“Nobody made a greater mistake than he who did nothing because he could do only a little.”
Edmund Burke’s words seem especially resonant this fall when I think about people and initiatives committed to civic engagement. At a time when so much threatens to divide us, I am inspired by so many efforts to inform, to engage, to welcome, to bring people together …
Charitable grants to the Nackey S. Loeb School of Communications are supporting a “Solutions Journalism” series on addiction and behavioral health in the New Hampshire Union Leader, which means that veteran reporter Shawne Wickham has the time to inform readers much more deeply on these complex problems, and explore real solutions to them. Reporting was never an easy job, and it is more difficult now than ever. The Foundation is committed to supporting nonprofit media outlets where people work hard every day to gather and disseminate the information on which an engaged citizenry relies.
At a forum held by the Center for Ethics in Business and Governance at Saint Anselm College, I observed planners, developers, and policymakers engaged respectfully across their differences to tackle the state’s acute shortage of affordable housing. That session was facilitated by New Hampshire Listens, which brings people together for meaningful community conversations about policing, race, schools, and families and more. And it was informed by Housing Action New Hampshire, which educates about housing and homelessness.
When I think of the myriad ways that new Americans enrich our state and our lives, and the unfortunate rhetoric about immigration, I am buoyed by the courage of people like Eva Castillo of Welcoming New Hampshire and Kate Bruchacova and so many others who continue the efforts started by the Immigrant Integration Initiative. I am proud that we are supporting their work.
It’s inspiring that the New Hampshire Statehouse is the kind of place where an ACLU of New Hampshire lobbyist is praised by a prominent Democrat and a prominent Republican on the same day, and that our Foundation is funding their essential work preserving individual rights and liberties guaranteed in the Constitution.
Not long ago I heard 15 participants in the Community Practitioners Network (CPN) describe why they are engaged in North Country civic life. An old friend who spent decades in the region was also there. His voice choked with emotion, he said: “Hearing all of you today I have more hope for the North Country than I have in ten years.” Similarly, Leadership New Hampshire and its sister regional initiatives have helped thousands of residents connect and learn so they can become more effective civic leaders.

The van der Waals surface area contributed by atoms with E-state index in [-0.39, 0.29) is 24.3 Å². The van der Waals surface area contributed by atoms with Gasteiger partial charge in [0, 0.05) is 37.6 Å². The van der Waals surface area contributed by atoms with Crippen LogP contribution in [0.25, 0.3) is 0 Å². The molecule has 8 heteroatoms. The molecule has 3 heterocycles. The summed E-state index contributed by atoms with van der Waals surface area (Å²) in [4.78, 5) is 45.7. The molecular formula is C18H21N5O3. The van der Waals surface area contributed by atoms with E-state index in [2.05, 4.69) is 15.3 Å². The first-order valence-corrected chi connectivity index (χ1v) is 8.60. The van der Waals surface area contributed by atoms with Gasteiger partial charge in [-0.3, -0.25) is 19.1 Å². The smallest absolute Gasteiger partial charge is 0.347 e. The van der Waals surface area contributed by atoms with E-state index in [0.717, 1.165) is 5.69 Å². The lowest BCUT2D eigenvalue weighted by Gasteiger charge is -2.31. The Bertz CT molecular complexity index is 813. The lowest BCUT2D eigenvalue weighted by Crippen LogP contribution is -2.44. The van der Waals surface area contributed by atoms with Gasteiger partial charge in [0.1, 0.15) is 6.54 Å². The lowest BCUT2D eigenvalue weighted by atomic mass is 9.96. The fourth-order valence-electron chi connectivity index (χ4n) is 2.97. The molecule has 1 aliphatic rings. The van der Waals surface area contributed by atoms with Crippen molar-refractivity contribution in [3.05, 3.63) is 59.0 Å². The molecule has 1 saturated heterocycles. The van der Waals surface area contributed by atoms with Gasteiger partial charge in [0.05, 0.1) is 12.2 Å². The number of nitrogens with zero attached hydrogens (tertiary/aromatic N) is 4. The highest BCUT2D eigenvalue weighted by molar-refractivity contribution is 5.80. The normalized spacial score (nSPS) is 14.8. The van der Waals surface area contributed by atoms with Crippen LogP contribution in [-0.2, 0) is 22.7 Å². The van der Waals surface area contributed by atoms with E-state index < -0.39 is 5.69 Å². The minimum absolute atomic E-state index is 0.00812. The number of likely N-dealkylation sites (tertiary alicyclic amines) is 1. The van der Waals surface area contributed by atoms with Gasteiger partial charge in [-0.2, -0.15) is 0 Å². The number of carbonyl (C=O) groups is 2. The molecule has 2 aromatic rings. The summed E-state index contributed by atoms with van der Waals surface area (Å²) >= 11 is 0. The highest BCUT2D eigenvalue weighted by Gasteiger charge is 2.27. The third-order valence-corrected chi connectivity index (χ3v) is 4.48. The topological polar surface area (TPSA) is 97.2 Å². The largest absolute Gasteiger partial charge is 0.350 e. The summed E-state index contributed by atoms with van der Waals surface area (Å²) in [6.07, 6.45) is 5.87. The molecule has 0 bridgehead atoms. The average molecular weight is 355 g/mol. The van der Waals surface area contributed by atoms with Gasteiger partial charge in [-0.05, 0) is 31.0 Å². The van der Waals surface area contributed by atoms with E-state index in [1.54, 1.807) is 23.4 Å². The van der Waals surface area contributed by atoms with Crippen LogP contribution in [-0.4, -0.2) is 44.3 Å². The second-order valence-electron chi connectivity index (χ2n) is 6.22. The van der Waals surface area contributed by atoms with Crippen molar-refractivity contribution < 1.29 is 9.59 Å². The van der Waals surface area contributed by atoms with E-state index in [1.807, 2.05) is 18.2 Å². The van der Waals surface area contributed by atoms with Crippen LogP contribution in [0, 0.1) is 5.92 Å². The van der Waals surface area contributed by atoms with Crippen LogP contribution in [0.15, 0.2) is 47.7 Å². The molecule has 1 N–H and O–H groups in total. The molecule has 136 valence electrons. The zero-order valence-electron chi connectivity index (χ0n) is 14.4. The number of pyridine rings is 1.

And in a state that prides itself on high participation in government, the NH Women’s Foundation is inspiring engagement through its nonpartisan Women Run! campaign; and Citizens Count’s voter’s guide lists all candidates regardless of party, and many of their positions, in 432 New Hampshire state and federal races.
More stories of civic engagement that matter are here. I hope they help spark an idea for the part you can play, even it feels like only a little. It all adds up.
The Foundation’s Vision for New Hampshire reads, in part: “We envision strong, just and inclusive communities where residents are informed, engaged and connected, and participate meaningfully in civic and community life.” Civic engagement is not only equal in importance to the other aspirations of our vision — health and well-being, education, arts, environmental protection, and economic opportunity; it is a prerequisite for them.
Edmund Burke was a Whig political philosopher from the 18th century, which explains the quote’s outdated pronoun, and he has his critics. But it’s useful to remember that in his time, and since, he was admired by liberals and conservatives alike.
That’s something else that resonates today.
And, of course, be sure to vote.